Low housing supply is sustaining elevated home prices across the nation even as mortgage rates creep to new highs, and a highly-anticipated early 2023 inventory spike could cause an unbalanced housing scale to finally tip.
At the current sales pace, it would take 3.3 months to work through housing supply, according to Bloomberg, but if the inventory-to-sales ratio spikes in January and February, the trajectory of housing prices will depend on the pace of inflation and the Fed’s prospective change in monetary policy.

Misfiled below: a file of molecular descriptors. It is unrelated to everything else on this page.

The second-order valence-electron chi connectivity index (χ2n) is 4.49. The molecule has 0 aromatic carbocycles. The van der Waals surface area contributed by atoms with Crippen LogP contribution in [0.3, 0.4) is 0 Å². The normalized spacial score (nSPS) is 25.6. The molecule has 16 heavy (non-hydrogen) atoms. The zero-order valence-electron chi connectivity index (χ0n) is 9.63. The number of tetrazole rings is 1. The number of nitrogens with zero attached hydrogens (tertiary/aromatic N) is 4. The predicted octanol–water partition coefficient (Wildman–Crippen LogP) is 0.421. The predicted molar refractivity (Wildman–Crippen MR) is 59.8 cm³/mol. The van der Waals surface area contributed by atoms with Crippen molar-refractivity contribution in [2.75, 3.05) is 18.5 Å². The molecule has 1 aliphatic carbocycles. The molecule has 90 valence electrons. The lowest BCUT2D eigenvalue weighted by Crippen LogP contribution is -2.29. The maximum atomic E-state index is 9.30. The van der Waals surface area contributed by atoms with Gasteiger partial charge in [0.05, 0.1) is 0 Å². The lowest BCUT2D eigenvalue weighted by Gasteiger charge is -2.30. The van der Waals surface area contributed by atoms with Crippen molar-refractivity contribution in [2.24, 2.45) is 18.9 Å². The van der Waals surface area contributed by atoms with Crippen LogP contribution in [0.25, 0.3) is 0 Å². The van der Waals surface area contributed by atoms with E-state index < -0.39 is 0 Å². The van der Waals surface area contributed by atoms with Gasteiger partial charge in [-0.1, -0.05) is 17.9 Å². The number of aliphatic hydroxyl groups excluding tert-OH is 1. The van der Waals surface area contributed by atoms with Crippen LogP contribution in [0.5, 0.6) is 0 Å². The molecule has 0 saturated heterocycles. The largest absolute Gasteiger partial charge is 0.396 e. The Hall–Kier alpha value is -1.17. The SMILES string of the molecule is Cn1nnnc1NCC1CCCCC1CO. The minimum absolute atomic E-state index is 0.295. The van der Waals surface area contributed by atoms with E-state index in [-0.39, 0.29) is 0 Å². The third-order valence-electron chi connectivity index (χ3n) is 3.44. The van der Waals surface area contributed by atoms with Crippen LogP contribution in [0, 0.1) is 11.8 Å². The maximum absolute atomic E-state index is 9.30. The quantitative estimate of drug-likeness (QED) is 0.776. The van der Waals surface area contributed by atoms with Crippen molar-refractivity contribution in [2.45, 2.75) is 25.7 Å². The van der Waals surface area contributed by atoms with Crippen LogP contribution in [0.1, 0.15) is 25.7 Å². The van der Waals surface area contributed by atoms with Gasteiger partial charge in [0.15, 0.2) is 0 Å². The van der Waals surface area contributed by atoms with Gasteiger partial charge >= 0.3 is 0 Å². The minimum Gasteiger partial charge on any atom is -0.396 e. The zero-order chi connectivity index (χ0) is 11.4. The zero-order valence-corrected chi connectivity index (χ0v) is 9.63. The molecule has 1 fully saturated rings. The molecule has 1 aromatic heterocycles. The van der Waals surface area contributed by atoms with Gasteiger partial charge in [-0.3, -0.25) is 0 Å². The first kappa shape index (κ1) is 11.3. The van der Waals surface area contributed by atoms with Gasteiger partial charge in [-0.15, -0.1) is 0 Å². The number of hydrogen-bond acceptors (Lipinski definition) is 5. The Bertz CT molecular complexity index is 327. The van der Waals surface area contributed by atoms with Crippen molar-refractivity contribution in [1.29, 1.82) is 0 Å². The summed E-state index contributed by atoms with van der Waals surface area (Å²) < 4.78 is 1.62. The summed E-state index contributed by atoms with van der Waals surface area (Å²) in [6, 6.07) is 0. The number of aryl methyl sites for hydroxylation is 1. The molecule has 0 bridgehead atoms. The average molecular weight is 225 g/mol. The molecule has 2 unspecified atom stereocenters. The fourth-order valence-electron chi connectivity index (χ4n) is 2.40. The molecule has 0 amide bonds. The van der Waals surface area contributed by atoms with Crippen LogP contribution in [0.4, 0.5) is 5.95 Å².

If inflation continues to moderate, that could lead financial markets to anticipate a change in monetary policy later next year. That would set the stage for Treasury bonds to rally and a corresponding drop in mortgage rates. It’s a race against the clock, though, and you’d have to hope for a near-perfect run of inflation data to assuage jittery policymakers and financial market participants and bring 30-year mortgages back down below, say, 6%. Even then, it’s unlikely that rates will look anywhere near as attractive as the loans that prevailed for most of the past decade, and they might not be enough to keep the market’s delicate equilibrium intact and prices afloat.